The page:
Lord Jack McConnell said the fiasco which saw 124,564 pupils’ results downgraded is “not good enough for Scotland” adding that they need to “get it fixed or go”. The Scottish Qualifications Authority has been faced with backlash from distraught teenagers after the system, implemented due to the coronavirus pandemic, was branded “fundamentally unfair”.
More than a quarter (26.2 percent) of grades were moderated by the SQA, a total of 133,762, while 377,308 entries were accepted unchanged.
As a result, hundreds of pupils took to Glasgow’s George Square on Friday morning to protest this year’s system of awarding exam results, the methodology of which was only revealed on results day.
Thousands of pupils are now expected to lodge an appeal over their grades.
Scottish Labour has also planned to place a motion of no confidence in Education Secretary Mr Swinney next week, which is supported by the Scottish Conservatives.
The former Labour First Minister reflected on the lessons learned from the year 2000 when thousands of students received the wrong exam results.
He was appointed education minister later that year, and said he “knew that I would have to resign if we did not succeed” in “fixing this mess” for the 2001 results.
Lord McConnell, who became Scotland’s first minister in November 2001 until the SNP’s Alex Salmond took over in May 2007, said: “Lessons learnt, honesty, good judgment and hard work had turned it around.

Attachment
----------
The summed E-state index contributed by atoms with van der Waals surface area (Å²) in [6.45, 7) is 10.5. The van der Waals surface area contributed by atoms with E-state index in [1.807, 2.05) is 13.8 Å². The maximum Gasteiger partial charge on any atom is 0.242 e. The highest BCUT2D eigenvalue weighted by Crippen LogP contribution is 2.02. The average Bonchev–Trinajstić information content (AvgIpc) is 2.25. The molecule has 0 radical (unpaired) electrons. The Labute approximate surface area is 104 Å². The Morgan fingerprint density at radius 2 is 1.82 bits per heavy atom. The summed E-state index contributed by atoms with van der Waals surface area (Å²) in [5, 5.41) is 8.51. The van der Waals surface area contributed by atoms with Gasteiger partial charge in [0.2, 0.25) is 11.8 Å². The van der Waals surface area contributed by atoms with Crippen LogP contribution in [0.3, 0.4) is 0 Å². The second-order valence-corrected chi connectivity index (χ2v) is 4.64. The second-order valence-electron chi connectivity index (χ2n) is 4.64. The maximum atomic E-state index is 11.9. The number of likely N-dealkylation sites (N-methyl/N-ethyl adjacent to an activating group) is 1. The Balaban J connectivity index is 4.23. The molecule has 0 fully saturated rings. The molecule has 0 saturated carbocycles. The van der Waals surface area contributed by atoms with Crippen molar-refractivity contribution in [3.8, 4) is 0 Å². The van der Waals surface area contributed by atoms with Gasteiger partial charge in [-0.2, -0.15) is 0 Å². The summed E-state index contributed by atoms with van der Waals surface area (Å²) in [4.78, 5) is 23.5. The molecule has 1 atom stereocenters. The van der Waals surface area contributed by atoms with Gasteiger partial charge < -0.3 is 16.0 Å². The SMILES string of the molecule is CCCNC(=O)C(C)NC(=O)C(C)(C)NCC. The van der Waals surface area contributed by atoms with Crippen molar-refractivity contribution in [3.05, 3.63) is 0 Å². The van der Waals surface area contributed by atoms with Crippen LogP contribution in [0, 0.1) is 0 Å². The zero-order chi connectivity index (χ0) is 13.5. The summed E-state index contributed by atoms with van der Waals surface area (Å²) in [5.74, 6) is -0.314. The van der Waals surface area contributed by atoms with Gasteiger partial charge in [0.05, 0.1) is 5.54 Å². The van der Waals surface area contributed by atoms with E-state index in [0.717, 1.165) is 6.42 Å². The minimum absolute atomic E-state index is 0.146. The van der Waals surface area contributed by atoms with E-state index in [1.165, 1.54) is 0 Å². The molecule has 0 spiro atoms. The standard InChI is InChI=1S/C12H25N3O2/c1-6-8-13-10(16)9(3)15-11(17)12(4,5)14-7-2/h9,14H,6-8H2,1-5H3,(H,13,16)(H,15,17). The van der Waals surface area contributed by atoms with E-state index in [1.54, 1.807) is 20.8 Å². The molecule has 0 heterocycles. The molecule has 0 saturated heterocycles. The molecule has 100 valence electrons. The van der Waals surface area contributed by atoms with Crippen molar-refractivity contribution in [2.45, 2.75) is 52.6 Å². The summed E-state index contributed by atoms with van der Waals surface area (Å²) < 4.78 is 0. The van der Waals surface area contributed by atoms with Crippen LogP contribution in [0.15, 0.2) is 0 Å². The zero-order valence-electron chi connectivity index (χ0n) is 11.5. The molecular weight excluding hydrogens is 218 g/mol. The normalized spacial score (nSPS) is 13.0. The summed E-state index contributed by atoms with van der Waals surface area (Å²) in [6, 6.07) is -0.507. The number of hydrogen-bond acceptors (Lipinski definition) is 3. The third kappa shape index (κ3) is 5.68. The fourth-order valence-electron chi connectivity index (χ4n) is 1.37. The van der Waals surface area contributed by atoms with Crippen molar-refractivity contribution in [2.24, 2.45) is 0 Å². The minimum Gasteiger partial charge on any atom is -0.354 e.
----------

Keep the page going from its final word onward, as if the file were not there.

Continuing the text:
“Yet, 20 years on, thousands of young dreams have been shattered again.
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“Others, already traumatised by months of lockdown and now feeling powerless, will simply give up.
“Meanwhile, ministers expect to keep their well-paid jobs and careers and carry on regardless.
“Every headteacher (there are only 357) should be contacted by the end of this week to highlight specific problems.
“Group appeals should be allowed from schools where the results are clearly wrong.
“Appeals should allow changes up to A passes where they are deserved.
“This should be completed before the end of August.
“Put the teachers and pupils at the centre of the system. Lessons learnt, honest judgment and hard work. Get it fixed – or go.”
An SQA spokesman said: “This year’s results will be cause for celebration for many people, but disappointment for others. While this is a strong set of results overall – up on 2019 – this year is no different.
“We would advise young people who feel they haven’t got the grades they hoped for to speak to their school or college first. Our appeals process this year will be based solely on the evidence presented by the school or college, for that individual candidate, on a case-by-case basis.
“The most disadvantaged young people have achieved better results in 2020 compared to both 2019 and the average results for the last four years.”